Flutter: BottomAppBar Navigation with FAB
Today we’ll see how to add a
FloatingActionButton (FAB) with options to a
BottomAppBar in Flutter. And we'll build this UI:
You may wonder, why not using
While it is technically possible to “dock” a
FloatingActionButton to a
BottomNavigationBar, this does not work very well in practice. More on this below.
For now, let’s see how we can achieve the desired look and feel with
Adding a centered FAB
After creating a new Flutter project, we get the default sample app. This already includes a
FloatingActionButton for incrementing a counter.
We can add a
BottomAppBar to our
Scaffold.bottomNavigationBar like so:
Note how we set
FloatingActionButtonLocation.centerDocked to “dock” our FAB to the middle of our
Also we set
notchedShape: CircularNotchedRectangle() to add a nice notched shape in the
BottomAppBar below the FAB.
If we run the app at this stage, this is what we get:
Adding tabs with Navigation
In addition to our FAB, we want to add tabs so that we can view different pages in our app.
To do this, we can create a custom
FABBottomAppBar to take care of the following:
- show either 2 or 4 tabs (our design is symmetrical).
- highlight and keep track of the currently selected tab.
- fire a callback each time a tab is selected, so that the parent can update the current page.
So how would a minimal API look like for our
FABBottomAppBar? Let’s see:
First, we define a
FABBottomAppBarItem class to contain an
IconData and a
String. This represents a single tab item.
Then, we create a
FABBottomAppBar widget. This needs to specify a list of items and a callback (
FABBottomAppBar itself is a
StatefulWidget, since it needs to keep track of the selected tab and update its appearance accordingly.
FABBottomAppBarState class, we define a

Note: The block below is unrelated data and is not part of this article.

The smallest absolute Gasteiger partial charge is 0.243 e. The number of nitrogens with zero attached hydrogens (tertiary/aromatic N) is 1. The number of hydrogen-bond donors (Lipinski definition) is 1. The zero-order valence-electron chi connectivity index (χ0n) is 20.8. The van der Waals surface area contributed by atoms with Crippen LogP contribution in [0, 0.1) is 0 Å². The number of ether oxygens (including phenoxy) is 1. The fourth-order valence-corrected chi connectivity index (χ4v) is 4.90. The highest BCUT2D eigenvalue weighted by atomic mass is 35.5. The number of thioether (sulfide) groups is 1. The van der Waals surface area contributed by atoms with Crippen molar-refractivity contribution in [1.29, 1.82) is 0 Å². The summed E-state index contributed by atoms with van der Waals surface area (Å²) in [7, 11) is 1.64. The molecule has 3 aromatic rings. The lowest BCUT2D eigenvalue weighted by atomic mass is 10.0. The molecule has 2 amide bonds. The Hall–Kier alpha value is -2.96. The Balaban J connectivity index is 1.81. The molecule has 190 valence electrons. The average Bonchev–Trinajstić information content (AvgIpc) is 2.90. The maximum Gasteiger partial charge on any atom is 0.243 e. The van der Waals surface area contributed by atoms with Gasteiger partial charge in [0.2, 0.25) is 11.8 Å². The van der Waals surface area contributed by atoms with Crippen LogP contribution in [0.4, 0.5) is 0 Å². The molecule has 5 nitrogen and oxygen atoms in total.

_selectedIndex, which is updated when we call
Next, we need to define the
build method, where we add all the items:
A few notes:
- Lines 3 to 9: here we use a list generator to create the tab items, passing in the correct item, index and width.
- Lines 11 to 17: we create a
Rowwith the items we have defined. We use
MainAxisAlignment.spaceAroundto ensure that the full width is used and the items are equally spaced.
Then, we implement the
_buildTabItem method. Here it is:
On line 6 we check if the selected index matches the current tab index, and we choose the active/inactive color accordingly.
On lines 13 to 26 we define an
InkWell wrapped inside a
Material widget. This gives us an
onTap gesture recognizer and provides a material splash effect when the widget is tapped.
The child of our
InkWell is a
Column which contains an
Text, both configured with the data from the input
The whole result is wrapped inside an
Expanded widget. This guarantees that each item has the same width inside the parent
We can test the
FABBottomAppBar we created by using it as the
bottomNavigationBar of our
Scaffold, and providing four items:
Here is the result:
We can now switch tabs, and get a callback each time we do so.
Sweating the details
Encouraging progress so far. But there are a few things that we could improve to make our
FABBottomAppBar more “production-ready”.
In the example code above, we have hard-coded the following things:
- Icon size
- Active / inactive tab color
In addition, the middle tab icons feel a bit too close to the FAB itself. It would be good to add some spacing in the middle.
Even better, why not add a small optional text caption just below the FAB, baseline-aligned with the text of the tabs?
Let’s address all these concerns in one go. Here is the final code for our
Note how now we can specify a
centerItemText, which will be positioned just below the FAB. If this is empty or
null, we render an empty
Here is the final result:
What about BottomNavigationBar?
I have tried docking the FAB inside a
BottomNavigationBar, but I have found some limitations:
- There is no way of adding a placeholder or empty text under the FAB, other than creating a
BottomNavigationBarItem. This is not desirable as
BottomNavigationBarItemis a tab in its own right and can be tapped.
BottomAppBar requires more code but is more flexible as it uses a
Rowunder the hood, and this can be configured as we please.
By the way, if you want to learn more about
BottomNavigationBar and how to use it to enable multiple independent Navigators, make sure to read my previous article:
Today we’re going to look at navigation in Flutter.medium.com
Full source code
I open sourced my full example here on GitHub. 🙏
Feel free to reuse it in your projects. 😎
Revealing options when the FAB is tapped
I’ll cover this on my next article — hold tight! 😉